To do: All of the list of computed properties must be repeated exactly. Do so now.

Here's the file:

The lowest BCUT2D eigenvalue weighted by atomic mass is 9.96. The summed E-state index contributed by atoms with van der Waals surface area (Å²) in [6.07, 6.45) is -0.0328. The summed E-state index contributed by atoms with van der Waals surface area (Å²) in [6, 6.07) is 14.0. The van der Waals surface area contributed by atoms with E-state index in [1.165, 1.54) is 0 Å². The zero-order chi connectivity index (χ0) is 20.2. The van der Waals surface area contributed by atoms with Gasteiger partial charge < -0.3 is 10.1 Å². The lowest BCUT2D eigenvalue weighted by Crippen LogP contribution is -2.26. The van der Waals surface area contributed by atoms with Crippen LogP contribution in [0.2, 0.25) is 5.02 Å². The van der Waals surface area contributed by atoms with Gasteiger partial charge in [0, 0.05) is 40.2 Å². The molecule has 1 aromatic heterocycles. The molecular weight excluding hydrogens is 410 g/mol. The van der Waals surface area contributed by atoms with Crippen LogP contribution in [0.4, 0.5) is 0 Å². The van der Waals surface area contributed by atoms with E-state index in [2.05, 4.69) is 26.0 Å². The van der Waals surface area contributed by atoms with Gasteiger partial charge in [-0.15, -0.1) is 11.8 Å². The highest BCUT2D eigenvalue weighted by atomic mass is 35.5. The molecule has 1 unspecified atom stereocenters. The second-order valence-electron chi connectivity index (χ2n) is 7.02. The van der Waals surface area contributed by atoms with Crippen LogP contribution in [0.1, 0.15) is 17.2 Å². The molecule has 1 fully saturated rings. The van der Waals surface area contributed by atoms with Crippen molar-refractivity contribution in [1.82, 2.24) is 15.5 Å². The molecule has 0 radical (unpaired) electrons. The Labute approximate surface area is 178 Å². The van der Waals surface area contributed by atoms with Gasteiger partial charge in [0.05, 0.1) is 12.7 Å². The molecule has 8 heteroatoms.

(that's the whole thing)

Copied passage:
The lowest BCUT2D eigenvalue weighted by atomic mass is 9.96. The summed E-state index contributed by atoms with van der Waals surface area (Å²) in [6.07, 6.45) is -0.0328. The summed E-state index contributed by atoms with van der Waals surface area (Å²) in [6, 6.07) is 14.0. The van der Waals surface area contributed by atoms with E-state index in [1.165, 1.54) is 0 Å². The zero-order chi connectivity index (χ0) is 20.2. The van der Waals surface area contributed by atoms with Gasteiger partial charge < -0.3 is 10.1 Å². The lowest BCUT2D eigenvalue weighted by Crippen LogP contribution is -2.26. The van der Waals surface area contributed by atoms with Crippen LogP contribution in [0.2, 0.25) is 5.02 Å². The van der Waals surface area contributed by atoms with Gasteiger partial charge in [0, 0.05) is 40.2 Å². The molecule has 1 aromatic heterocycles. The molecular weight excluding hydrogens is 410 g/mol. The van der Waals surface area contributed by atoms with Crippen LogP contribution in [0.4, 0.5) is 0 Å². The van der Waals surface area contributed by atoms with E-state index in [2.05, 4.69) is 26.0 Å². The van der Waals surface area contributed by atoms with Gasteiger partial charge in [-0.15, -0.1) is 11.8 Å². The highest BCUT2D eigenvalue weighted by atomic mass is 35.5. The molecule has 1 unspecified atom stereocenters. The second-order valence-electron chi connectivity index (χ2n) is 7.02. The van der Waals surface area contributed by atoms with Crippen LogP contribution in [0.1, 0.15) is 17.2 Å². The molecule has 1 fully saturated rings. The van der Waals surface area contributed by atoms with Crippen molar-refractivity contribution in [1.82, 2.24) is 15.5 Å². The molecule has 0 radical (unpaired) electrons. The Labute approximate surface area is 178 Å². The van der Waals surface area contributed by atoms with Gasteiger partial charge in [0.05, 0.1) is 12.7 Å². The molecule has 8 heteroatoms.